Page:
About Omeros’ MASP Programs
Omeros controls the worldwide rights to MASP-2 and all therapeutics targeting MASP-2, a novel pro-inflammatory protein target involved in activation of the complement system, which is an important component of the immune system. The complement system plays a role in the inflammatory response and becomes activated as a result of tissue damage or microbial infection. MASP-2 is the effector enzyme of the lectin pathway, one of the principal complement activation pathways. Importantly, inhibition of MASP-2 does not appear to interfere with the antibody-dependent classical complement activation pathway, which is a critical component of the acquired immune response to infection, and its abnormal function is associated with a wide range of autoimmune disorders. MASP-2 is generated by the liver and is then released into circulation. Gene-targeted MASP-2-deficient mice and humans with MASP-2 gene polymorphisms that affect MASP-2 serum levels and MASP-2 functional activity are generally healthy with no obvious adverse phenotype.
Phase 3 clinical programs are in progress for OMS721 in atypical hemolytic uremic syndrome (aHUS), in immunoglobulin A (IgA) nephropathy and in hematopoietic stem cell transplant-associated thrombotic microangiopathy (HSCT-TMA). Also, two Phase 2 trials are ongoing. One is continuing to enroll IgA nephropathy patients and has already generated positive data in patients with IgA nephropathy and with lupus nephritis; the other is enrolling and has reported positive data in patients with HSCT-TMA and in patients with aHUS. OMS721 can be administered both intravenously and subcutaneously, and Omeros expects to commercialize each formulation of OMS721 for different therapeutic indications. In parallel, Omeros is developing small-molecule inhibitors of MASP-2. Based on requests from treating physicians, Omeros has established a compassionate-use program for OMS721, which is active in both the U.S. and Europe. The FDA has granted OMS721 breakthrough therapy designation for IgA nephropathy and for high-risk HSCT-TMA, orphan drug status for the prevention (inhibition) of complement-mediated thrombotic microangiopathies and for the treatment of IgA nephropathy, and fast track designation for the treatment of patients with aHUS.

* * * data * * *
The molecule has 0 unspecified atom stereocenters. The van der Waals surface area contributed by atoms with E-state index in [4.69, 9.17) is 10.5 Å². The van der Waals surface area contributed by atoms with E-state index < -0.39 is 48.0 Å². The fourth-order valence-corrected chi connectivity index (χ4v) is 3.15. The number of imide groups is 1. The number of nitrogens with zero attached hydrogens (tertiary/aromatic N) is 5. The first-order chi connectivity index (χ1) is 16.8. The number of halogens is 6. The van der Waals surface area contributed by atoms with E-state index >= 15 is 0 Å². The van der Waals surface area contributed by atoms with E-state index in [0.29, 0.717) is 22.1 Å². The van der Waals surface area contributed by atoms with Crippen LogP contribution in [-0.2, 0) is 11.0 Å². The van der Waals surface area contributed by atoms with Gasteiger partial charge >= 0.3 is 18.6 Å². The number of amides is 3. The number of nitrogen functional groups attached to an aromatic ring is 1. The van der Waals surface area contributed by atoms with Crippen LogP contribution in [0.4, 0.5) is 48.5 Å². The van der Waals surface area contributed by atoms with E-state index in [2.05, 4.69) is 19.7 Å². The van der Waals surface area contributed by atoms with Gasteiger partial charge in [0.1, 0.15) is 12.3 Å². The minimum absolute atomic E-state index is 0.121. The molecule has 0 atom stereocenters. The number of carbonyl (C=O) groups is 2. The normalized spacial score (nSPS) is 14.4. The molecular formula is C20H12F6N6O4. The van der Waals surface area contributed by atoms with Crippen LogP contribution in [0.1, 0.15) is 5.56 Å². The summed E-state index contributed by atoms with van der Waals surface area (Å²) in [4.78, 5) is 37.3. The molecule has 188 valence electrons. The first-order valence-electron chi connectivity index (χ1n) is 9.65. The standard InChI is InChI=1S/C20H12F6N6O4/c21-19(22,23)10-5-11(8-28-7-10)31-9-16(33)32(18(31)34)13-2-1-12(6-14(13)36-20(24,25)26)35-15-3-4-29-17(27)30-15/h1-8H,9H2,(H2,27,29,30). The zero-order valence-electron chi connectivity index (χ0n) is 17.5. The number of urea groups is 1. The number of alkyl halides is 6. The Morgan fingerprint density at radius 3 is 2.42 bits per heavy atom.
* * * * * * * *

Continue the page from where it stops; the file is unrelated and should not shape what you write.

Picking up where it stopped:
Omeros also has identified MASP-3 as responsible for the conversion of pro-factor D to factor D and as a critical activator of the human complement system’s alternative pathway. The alternative pathway is linked to a wide range of immune-related disorders. In addition to its lectin pathway inhibitors, the company is advancing its development of antibodies and small-molecule inhibitors against MASP-3 to block activation of the alternative pathway. Omeros has initiated the manufacturing scale-up process of its MASP-3 antibodies in preparation for clinical trials.
About Omeros Corporation
Omeros is a commercial-stage biopharmaceutical company committed to discovering, developing and commercializing small-molecule and protein therapeutics for large-market as well as orphan indications targeting inflammation, complement-mediated diseases and disorders of the central nervous system. The company’s drug product OMIDRIA® (phenylephrine and ketorolac intraocular solution) 1% / 0.3% is marketed for use during cataract surgery or intraocular lens (IOL) replacement to maintain pupil size by preventing intraoperative miosis (pupil constriction) and to reduce postoperative ocular pain. In the European Union, the European Commission has approved OMIDRIA for use in cataract surgery and other IOL replacement procedures to maintain mydriasis (pupil dilation), prevent miosis (pupil constriction), and to reduce postoperative eye pain. Omeros has multiple Phase 3 and Phase 2 clinical-stage development programs focused on: complement-associated thrombotic microangiopathies; complement-mediated glomerulonephropathies; cognitive impairment; and addictive and compulsive disorders. In addition, Omeros has a diverse group of preclinical programs and a proprietary G protein-coupled receptor (GPCR) platform through which it controls 54 new GPCR drug targets and corresponding compounds, a number of which are in preclinical development. The company also exclusively possesses a novel antibody-generating platform.